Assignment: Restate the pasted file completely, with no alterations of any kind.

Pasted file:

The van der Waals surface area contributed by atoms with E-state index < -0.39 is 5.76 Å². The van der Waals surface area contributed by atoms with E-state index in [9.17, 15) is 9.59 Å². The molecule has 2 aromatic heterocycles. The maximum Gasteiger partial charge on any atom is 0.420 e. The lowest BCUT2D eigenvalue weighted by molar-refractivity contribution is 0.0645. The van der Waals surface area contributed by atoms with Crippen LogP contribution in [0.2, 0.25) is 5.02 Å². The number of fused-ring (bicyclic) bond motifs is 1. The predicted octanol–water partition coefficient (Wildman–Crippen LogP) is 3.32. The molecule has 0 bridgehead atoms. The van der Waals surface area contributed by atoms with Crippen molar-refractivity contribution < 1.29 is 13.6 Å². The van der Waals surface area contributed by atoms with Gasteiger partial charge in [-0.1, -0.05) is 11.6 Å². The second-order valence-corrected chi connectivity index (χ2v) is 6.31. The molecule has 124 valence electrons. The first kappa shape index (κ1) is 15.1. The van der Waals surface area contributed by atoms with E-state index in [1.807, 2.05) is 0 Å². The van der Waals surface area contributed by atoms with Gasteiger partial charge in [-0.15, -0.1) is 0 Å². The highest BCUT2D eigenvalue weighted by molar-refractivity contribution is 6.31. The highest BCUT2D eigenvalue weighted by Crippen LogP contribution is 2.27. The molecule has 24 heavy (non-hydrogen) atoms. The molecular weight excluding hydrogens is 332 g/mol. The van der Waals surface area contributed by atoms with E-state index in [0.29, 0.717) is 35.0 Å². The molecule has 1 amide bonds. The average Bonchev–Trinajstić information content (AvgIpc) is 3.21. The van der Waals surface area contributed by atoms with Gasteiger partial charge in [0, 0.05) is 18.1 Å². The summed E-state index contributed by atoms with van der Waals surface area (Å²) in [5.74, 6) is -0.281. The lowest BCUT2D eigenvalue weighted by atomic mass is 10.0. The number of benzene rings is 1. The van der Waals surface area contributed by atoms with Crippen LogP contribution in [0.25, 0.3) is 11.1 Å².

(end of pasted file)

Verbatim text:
The van der Waals surface area contributed by atoms with E-state index < -0.39 is 5.76 Å². The van der Waals surface area contributed by atoms with E-state index in [9.17, 15) is 9.59 Å². The molecule has 2 aromatic heterocycles. The maximum Gasteiger partial charge on any atom is 0.420 e. The lowest BCUT2D eigenvalue weighted by molar-refractivity contribution is 0.0645. The van der Waals surface area contributed by atoms with Crippen LogP contribution in [0.2, 0.25) is 5.02 Å². The number of fused-ring (bicyclic) bond motifs is 1. The predicted octanol–water partition coefficient (Wildman–Crippen LogP) is 3.32. The molecule has 0 bridgehead atoms. The van der Waals surface area contributed by atoms with Crippen molar-refractivity contribution < 1.29 is 13.6 Å². The van der Waals surface area contributed by atoms with Gasteiger partial charge in [-0.1, -0.05) is 11.6 Å². The second-order valence-corrected chi connectivity index (χ2v) is 6.31. The molecule has 124 valence electrons. The first kappa shape index (κ1) is 15.1. The van der Waals surface area contributed by atoms with E-state index in [1.807, 2.05) is 0 Å². The van der Waals surface area contributed by atoms with Gasteiger partial charge in [-0.15, -0.1) is 0 Å². The highest BCUT2D eigenvalue weighted by molar-refractivity contribution is 6.31. The highest BCUT2D eigenvalue weighted by Crippen LogP contribution is 2.27. The molecule has 24 heavy (non-hydrogen) atoms. The molecular weight excluding hydrogens is 332 g/mol. The van der Waals surface area contributed by atoms with E-state index in [0.29, 0.717) is 35.0 Å². The molecule has 1 amide bonds. The average Bonchev–Trinajstić information content (AvgIpc) is 3.21. The van der Waals surface area contributed by atoms with Gasteiger partial charge in [0, 0.05) is 18.1 Å². The summed E-state index contributed by atoms with van der Waals surface area (Å²) in [5.74, 6) is -0.281. The lowest BCUT2D eigenvalue weighted by atomic mass is 10.0. The number of benzene rings is 1. The van der Waals surface area contributed by atoms with Crippen LogP contribution in [0.25, 0.3) is 11.1 Å².